The world's largest surviving carnivorous marsupial, the devil has a thick-set, squat build, with a relatively large, broad head and short, thick tail. The fur is mostly or wholly black, but white markings often occur on the rump and chest. Body size also varies greatly, depending on the diet and habitat. Adult males are usually larger than adult females. Large males weigh up to 12 kg, and stand about 30 cm high at the shoulder.
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10 Questions with Greg Irons

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Greg Irons’ passion for wildlife and the north-west of Tasmania started young. He started working at Bonorong – Tasmania’s largest animal sanctuary and 24/7 Wildlife Rescue Service – as a young wildlife keeper and soon worked his way through the ranks to become manager. By 25, he had achieved his dream of owning the business and set about making changes.

Bonorong is a sanctuary for wildlife run by a passionate team of like-minded people. The skills and funds generated through the sanctuary allow us to proactively address problems in our surrounding environment and communities, which includes operating Tasmania’s main 24/7 wildlife rescue service.

For Greg, the Sanctuary is a means to help Tasmania’s fragile wildlife and ecology. Since he took ownership, Bonorong has changed from a traditional, three-decade-old wildlife park to an innovative and active Wildlife Sanctuary. The Sanctuary is focused on giving back to the Tasmanian environment, with all funds put towards conservation projects – including Tasmania’s main 24/7 wildlife rescue service.

We caught up with Greg recently and asked for his response to 10 questions.

1 What does a perfect day in the Cradle Coast look like to you?

Rising early morning, cooking breakfast on a campfire and spotting any wildlife still wondering about, before heading off to explore the wilderness of takayna/Tarkine.  Walking among ferns and myrtles is a must and of course lunch at one of the beautiful rivers has to be on the cards.  The afternoon would include some time taking in a wild coastline, before some wildlife spotting with a quiet evening with a glass of Tassie wine. Perfect.

2 What do we do best on the North-West corner of the island?

The landscapes of the North-West are as beautiful and unique as anywhere on earth – they are the gem in the crown and something so special to have in Tasmania.

3 Where can we improve?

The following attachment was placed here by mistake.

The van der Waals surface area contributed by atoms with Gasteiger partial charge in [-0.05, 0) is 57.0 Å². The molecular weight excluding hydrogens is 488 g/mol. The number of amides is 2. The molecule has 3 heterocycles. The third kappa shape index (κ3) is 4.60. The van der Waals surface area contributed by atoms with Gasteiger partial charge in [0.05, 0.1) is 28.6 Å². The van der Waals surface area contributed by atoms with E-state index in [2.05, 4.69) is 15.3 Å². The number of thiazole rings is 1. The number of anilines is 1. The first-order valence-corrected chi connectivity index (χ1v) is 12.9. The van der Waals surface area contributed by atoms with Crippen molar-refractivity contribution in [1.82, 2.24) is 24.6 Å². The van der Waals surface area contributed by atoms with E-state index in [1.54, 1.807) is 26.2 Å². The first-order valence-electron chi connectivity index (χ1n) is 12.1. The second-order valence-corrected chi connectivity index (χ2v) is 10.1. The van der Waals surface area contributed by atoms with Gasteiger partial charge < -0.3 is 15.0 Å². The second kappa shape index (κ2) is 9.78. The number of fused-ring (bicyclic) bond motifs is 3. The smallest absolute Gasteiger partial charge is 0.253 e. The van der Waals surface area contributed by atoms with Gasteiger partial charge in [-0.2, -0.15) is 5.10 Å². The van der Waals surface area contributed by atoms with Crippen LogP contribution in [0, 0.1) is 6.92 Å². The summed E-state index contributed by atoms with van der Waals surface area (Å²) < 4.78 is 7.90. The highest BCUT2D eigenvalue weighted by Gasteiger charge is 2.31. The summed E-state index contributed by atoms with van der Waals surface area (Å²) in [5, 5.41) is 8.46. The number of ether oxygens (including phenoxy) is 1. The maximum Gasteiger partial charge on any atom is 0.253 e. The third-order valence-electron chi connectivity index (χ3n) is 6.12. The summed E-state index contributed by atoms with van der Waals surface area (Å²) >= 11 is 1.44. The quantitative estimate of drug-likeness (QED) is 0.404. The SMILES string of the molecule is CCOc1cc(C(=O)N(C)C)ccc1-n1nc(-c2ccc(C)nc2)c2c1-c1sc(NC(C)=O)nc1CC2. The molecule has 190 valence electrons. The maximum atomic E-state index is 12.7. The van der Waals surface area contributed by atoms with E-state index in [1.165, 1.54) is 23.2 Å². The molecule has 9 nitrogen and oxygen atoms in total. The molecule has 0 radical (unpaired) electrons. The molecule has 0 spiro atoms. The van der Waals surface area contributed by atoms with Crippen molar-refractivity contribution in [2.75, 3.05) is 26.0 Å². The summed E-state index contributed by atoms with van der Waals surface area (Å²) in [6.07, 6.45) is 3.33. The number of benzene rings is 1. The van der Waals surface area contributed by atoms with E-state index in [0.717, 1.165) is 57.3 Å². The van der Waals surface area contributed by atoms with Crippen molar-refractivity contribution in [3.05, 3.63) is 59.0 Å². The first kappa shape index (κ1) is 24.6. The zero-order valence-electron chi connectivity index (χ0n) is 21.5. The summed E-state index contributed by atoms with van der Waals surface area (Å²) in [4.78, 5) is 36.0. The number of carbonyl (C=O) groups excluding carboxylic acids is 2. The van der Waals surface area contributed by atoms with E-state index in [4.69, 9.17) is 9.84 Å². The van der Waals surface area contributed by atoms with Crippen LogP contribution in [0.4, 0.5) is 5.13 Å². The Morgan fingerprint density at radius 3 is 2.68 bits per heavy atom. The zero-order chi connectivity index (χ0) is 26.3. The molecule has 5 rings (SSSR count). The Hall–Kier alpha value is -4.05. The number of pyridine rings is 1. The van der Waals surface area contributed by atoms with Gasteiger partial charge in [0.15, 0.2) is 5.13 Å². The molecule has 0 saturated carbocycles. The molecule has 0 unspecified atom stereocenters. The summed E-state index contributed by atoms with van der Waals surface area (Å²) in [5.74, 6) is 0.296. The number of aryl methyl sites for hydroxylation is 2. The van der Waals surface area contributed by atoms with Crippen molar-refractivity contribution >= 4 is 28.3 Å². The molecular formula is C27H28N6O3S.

Tasmanians who have hardly visited or only once many years ago, need to get planning and get up to the North-West, especially with friends or family visiting.  We are all very quick to head to just the “big-ticket items” and miss out on many places as spectacular as you will ever see. Plan to get there!  Do it!

4 What would you like to see more of? And less of?

I believe tourism is a major opportunity for North-West Tassie that hasn’t been fully capitalised on.  It can be done smartly: by protecting the environment, while providing jobs and economy for the area.  Tasmania has a very high return visitor rate – people looking for more to do after their first visit – and the North-West of Tassie has everything to offer. I would like to see the proposal for the Trans-takayna/Tarkine Track – a world-class 10-day walk (that can also be done over two five-day stints) get up and running to show people just how diverse, unique and amazing the North-West landscapes are, while really reminding people of the cultural history that must always be remembered and respected.  The opportunities for other tourism ventures, once this walk is a household name, would be phenomenal.

5 If you could swap your life for a day, who would you switch it with?

Tough question. Someone like David Attenborough, in a really remote untouched part of the world, just observing nature doing its thing, in order to share it with the world, that would be pretty special.

6 Where is the Cradle Coast’s most romantic location?

The heart of takayna/Tarkine. Among the ferns and mossy myrtles, sitting by the Husskisson River.

7 Would you like to share any hidden gems?

The north-west of Tasmania!  It is the gem so many people are not aware of.

8 What makes you most proud of being a Tasmanian?

I am proud of our wildlife and diverse forests.  They are something that can be found are nowhere else in the world but here. With that comes the responsibility to identify, understand and protect.  This doesn’t mean we cannot share it, but protecting it is important.  I am proud of what has been achieved to protect some special places, while still sharing them and hope this will get even better moving forward.

9 What do you miss most when you are away from home?

Clean air, friendly people, wildlife, and everything that is not a big city.

10 You’re marketing the Cradle Coast in 30 seconds, what’s your elevator pitch?

As pure, beautiful, unique and ancient as anywhere on the planet. A place that makes you remember that we are just a small dot in history, with the ability to achieve so much good, or so much damage.  Head to the North West – take a deep breath, look around and remember how lucky we are to have places like the environment of North West on this earth.

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